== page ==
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BERLIN/LONDON/WASHINGTON — Britain’s moves toward supplying Ukraine with battle tanks are a headache for Olaf Scholz — but it’s still unlikely that the German chancellor will overcome his reluctance to sending heavy German armor without taking his lead from Washington.
Scholz’s spokesperson said Wednesday that plans by London to deliver British-made Challenger 2 tanks to Ukraine won’t change the position of the German government, which has so far rejected growing calls for Berlin to hand powerful German Leopard 2 tanks to Kyiv.
Warsaw has proposed that the German-made Leopards could be delivered via a broader alliance of European countries. “A company of Leopard tanks for Ukraine will be transferred as part of international coalition building. Such a decision is already [taken] in Poland,” Polish President Andrzej Duda said in a tweet. The big obstacle to these transfers is that Berlin needs to give the green light for re-export of German-made weapons.
“There is no change in the situation now because of the step that the British government has announced,” spokesperson Steffen Hebestreit told a press conference in Berlin. He added that, as previously stated on Monday, he was not aware of any official requests by partner countries to jointly supply Leopard tanks to the Ukrainian army.
Speaking on the condition of anonymity, two German officials said that Scholz’s position depended heavily on U.S. President Joe Biden, with whom the chancellor already closely coordinated when issuing a joint statement last week announcing the joint delivery of German and American infantry fighting vehicles to Ukraine.
At a regional election rally in Berlin on Monday, Scholz emphasized the importance of discussing arms with the U.S. president, saying that tank deliveries to Ukraine must be discussed “together with friends and allies and especially with our transatlantic partner, with the United States of America.”
Hebestreit said Wednesday that last week’s decision by Scholz and Biden marked “a qualitatively new step” in support for Ukraine, and stressed that allies “will have to see along the way” what additional steps could be taken in “international coordination.”
Nonetheless, the British plans, which are expected to be officially announced at a meeting of Western defense officials at the Ramstein military base in Germany on January 20, will probably ramp up the pressure on Scholz as the U.K. would be the first country to supply Ukraine’s military with modern Western-made battle tanks.
Downing Street said Wednesday that U.K. Defense Secretary Ben Wallace is leading discussions with Western allies on how to send “game-changing” tanks to Ukraine.
The chancellor has repeatedly argued against sending Leopards by saying that Germany must not act alone in sending Western tanks — an argument that would be invalidated by Britain’s move. So far, countries have only supplied older Soviet-era battle tanks to Ukraine, but stocks of these vehicles as well as ammunition are increasingly running low, and awareness is growing that Kyiv needs further support amid fears of a new Russian offensive.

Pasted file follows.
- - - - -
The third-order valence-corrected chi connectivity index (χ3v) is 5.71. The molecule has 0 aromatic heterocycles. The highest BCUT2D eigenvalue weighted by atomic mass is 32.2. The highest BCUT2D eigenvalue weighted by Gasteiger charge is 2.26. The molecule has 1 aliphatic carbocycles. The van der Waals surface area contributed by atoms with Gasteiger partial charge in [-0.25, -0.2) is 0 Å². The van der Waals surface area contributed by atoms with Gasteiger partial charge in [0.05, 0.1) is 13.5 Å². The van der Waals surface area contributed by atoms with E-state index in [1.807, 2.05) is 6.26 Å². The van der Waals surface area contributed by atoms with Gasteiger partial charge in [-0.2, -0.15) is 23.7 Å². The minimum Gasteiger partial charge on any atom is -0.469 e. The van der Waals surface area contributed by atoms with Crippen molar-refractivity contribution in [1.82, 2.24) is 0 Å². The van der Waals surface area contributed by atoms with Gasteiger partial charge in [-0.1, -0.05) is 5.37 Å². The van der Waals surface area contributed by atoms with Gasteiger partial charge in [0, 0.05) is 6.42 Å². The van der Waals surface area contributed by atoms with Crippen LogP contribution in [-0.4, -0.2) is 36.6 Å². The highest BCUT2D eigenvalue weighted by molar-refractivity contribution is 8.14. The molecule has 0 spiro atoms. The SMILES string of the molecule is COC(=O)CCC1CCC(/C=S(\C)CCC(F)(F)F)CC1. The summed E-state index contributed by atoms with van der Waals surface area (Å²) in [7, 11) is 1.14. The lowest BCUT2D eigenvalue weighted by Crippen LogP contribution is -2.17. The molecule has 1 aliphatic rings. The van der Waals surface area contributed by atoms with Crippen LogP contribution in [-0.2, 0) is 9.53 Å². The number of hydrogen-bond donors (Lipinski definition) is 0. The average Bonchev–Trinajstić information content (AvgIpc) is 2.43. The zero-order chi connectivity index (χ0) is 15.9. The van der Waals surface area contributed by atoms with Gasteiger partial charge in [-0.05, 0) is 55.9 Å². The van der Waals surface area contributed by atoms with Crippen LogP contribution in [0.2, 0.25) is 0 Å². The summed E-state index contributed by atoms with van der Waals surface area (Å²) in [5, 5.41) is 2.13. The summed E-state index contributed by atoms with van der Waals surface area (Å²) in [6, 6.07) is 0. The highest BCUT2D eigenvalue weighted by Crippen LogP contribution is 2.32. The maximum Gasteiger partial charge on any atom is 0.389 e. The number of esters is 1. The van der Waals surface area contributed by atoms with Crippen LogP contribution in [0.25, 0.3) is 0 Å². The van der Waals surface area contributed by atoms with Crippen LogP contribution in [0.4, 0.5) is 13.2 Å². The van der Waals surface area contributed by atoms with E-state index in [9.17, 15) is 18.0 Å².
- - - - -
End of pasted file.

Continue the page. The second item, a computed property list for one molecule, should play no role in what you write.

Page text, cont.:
Ukrainian Foreign Minister Dmytro Kuleba told German public broadcaster ARD on Wednesday he was convinced that Germany would sooner or later agree to send Leopards.
“Even if Germany has certain rational arguments for not doing it, Germany will still do it at a later date,” Kuleba said. “We have already seen this with the self-propelled howitzers, with the IRIS-T air defense system, and most recently with the Marders and Patriot [air defense] systems.”
Kuleba added: “It’s always a similar pattern: First they say ‘no,’ then they fiercely defend their decision, only to say ‘yes’ in the end. We are still trying to understand why the German government is doing this to itself.”
Marie-Agnes Strack-Zimmermann, the chair of the German parliament’s defense committee and a lawmaker from Scholz’s liberal coalition partner the FDP, also urged Scholz to follow the British plans and drop his reluctance to sending heavy tanks.
“After the Marder, the Leopard must follow so that Ukraine can successfully defend itself against the brutal Russian war of aggression,” Strack-Zimmermann told POLITICO. “Germany must finally get strategically ahead of the curve and should not always only react when the situation in Ukraine deteriorates.”
The U.S. itself does not look set to send battle tanks in the immediate future.
Talks between the U.S. and Ukrainians are continuing over providing American-made Abrams tanks, but there has been little progress as the Biden administration thinks a European-led solution is best.
The Defense Department has been hesitant to provide the Abrams to Ukraine due to significant maintenance and sustainment challenges. A tank division can guzzle up to 600,000 gallons of fuel a day, and few of the tanks’ technologies are approved for export.
“It’s constantly an item of discussion but not near a decision,” said one person familiar with internal deliberations who asked for anonymity.
“Certainly, we know that the Abrams tank in addition to being a gas guzzler is quite challenging to maintain,” Laura Cooper, deputy assistant secretary of defense for Russia, Ukraine and Eurasia told reporters at the Pentagon last week. “It’s about the right capability in multiple facets and maintenance and sustainment is one of them, and it’s an important one, especially when there’s alternate capabilities that, you know, might — might offer easier maintenance or sustainment.”
Ukrainian officials have suggested that the U.S. send just a handful of Abrams tanks – as few as five – in order to spur Europe to act, a second person familiar with the discussions between the U.S. and Ukraine said. Despite promising full transparency over where the tanks are deployed and how they’re used, the Pentagon has not signed off on the idea.
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